The client can use the annual exclusion or lifetime exemption to cover initial gifts to this trust, but also sell additional assets to the trust in return for a promissory note with interest. Here too, the AFR applies. And it is important to set a fair sale price or the Internal Revenue Service could argue that the transfer was a taxable gift. To avoid disputes with IRS, it is preferable to use assets that are not difficult to value. This strategy is most beneficial if the assets have fallen in value before they are transferred and they appreciate later.

Making the trust a grantor trust-one in which the person creating the entity retains the obligation to pay tax on the trust's income and realized gains-is a powerful financial strategy. A 2004 revenue ruling by the IRS made it clear that paying the tax is not considered a gift to the trust beneficiaries. Yet this tax on income that the grantor probably never receives shrinks the individual's estate. At the same time, assets can appreciate inside the trust without being depleted by ordinary income taxes or capital gains taxes.

When funding trusts that will benefit grandchildren, clients need to be mindful of the potential generation-skipping transfer tax (GST). Each person can give up to $3.5 million to grandchildren or to trusts for their benefit during life or at death without incurring a 45% generation-skipping tax on top of gift and estate taxes. Someone who applies the GST exemption to the initial seed gift to the trust will be able to shelter all of the assets in the trust from the GST tax.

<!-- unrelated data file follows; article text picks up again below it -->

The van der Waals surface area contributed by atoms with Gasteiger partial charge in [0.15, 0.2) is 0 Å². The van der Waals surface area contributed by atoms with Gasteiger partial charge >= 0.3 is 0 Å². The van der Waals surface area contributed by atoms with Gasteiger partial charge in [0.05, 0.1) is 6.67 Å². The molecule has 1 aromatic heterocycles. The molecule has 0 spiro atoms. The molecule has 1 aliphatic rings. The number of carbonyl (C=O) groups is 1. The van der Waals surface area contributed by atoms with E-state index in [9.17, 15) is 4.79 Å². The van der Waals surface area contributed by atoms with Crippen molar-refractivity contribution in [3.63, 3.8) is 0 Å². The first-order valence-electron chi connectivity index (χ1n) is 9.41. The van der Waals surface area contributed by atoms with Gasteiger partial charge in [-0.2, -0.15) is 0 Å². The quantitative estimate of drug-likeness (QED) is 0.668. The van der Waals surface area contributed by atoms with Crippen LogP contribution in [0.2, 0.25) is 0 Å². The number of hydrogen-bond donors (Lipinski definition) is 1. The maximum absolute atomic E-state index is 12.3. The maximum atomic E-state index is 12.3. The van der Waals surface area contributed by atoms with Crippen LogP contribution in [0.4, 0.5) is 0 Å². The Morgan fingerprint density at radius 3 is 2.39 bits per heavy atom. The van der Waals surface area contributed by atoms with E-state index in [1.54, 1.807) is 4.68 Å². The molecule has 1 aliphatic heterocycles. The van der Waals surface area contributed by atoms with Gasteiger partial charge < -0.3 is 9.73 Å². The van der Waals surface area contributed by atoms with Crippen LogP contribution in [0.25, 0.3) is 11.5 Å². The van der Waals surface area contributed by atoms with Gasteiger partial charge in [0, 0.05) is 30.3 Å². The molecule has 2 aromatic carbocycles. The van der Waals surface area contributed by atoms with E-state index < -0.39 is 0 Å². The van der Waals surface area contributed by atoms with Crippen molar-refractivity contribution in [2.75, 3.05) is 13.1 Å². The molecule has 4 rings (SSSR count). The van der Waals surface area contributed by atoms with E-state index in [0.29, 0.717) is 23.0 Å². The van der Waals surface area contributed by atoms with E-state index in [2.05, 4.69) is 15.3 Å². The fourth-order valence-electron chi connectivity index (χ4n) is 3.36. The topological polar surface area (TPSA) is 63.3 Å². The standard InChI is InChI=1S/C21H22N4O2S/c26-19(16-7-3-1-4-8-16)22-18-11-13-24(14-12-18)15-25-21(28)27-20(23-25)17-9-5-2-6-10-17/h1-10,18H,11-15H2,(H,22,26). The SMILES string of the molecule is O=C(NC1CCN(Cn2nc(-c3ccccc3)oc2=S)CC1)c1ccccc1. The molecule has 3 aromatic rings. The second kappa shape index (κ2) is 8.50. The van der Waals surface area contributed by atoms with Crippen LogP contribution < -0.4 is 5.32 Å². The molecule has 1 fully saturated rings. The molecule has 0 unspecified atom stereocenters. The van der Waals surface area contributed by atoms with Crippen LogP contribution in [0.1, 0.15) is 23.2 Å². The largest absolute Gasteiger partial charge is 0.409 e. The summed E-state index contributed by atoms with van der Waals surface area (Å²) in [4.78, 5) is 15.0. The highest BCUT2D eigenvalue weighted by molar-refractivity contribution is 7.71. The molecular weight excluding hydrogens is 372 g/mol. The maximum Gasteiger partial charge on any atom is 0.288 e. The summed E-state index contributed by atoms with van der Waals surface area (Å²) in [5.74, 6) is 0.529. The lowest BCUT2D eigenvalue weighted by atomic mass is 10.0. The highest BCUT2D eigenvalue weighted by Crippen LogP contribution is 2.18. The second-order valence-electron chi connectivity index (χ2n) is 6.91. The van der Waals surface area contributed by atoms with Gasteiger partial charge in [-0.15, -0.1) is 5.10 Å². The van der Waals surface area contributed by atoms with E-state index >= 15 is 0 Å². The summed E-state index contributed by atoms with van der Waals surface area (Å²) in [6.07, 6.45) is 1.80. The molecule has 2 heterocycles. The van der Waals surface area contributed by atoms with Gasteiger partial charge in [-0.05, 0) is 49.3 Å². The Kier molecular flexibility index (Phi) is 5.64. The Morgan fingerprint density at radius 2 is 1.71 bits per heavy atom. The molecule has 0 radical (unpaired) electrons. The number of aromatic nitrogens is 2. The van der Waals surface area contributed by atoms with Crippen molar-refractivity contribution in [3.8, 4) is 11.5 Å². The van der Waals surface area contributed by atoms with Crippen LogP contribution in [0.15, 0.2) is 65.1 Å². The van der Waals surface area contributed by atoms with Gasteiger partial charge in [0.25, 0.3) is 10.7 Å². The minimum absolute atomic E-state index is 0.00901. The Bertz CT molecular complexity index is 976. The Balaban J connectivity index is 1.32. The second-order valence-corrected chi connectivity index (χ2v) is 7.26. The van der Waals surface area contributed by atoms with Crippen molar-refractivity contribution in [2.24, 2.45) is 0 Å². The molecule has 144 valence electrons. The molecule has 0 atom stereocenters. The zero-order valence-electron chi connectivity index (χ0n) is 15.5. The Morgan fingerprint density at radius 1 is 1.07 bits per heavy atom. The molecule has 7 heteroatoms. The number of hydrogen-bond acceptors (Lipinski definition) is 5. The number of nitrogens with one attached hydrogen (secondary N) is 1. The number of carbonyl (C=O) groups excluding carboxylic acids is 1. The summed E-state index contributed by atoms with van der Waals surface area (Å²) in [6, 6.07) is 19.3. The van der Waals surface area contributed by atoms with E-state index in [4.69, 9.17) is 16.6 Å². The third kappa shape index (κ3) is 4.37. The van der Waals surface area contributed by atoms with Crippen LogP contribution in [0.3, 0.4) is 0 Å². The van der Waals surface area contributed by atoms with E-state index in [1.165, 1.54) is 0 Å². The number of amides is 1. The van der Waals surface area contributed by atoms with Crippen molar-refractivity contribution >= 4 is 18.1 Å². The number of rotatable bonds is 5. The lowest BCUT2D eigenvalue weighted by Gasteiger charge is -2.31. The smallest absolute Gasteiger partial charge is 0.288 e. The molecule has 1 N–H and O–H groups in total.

3. Sometimes the client has a liquidity event, such as a sale, on the horizon, or expects depreciated assets to recover. A volatile asset can be an ideal candidate for a grantor-retained annuity trust (GRAT). This device allows someone to put assets into an irrevocable trust and retain the right to receive distributions back over the trust term. The annuity is equal to the value of what's been contributed plus interest at a rate set each month by the Treasury called the Section 7520 rate (named after the section of the Internal Revenue Code that applies). In October, this rate was 3.2%, a historical low.

If the value of the trust assets increases by more than the annuity and the interest (otherwise known as the "hurdle rate"), the GRAT will be economically successful. In that case, the excess appreciation will go to family members (the remainder beneficiaries) or to trusts for their benefit when the GRAT term ends. But if the appreciation never occurs, the client is no worse off; the trust would simply satisfy its payout obligations by returning more of the assets to the client.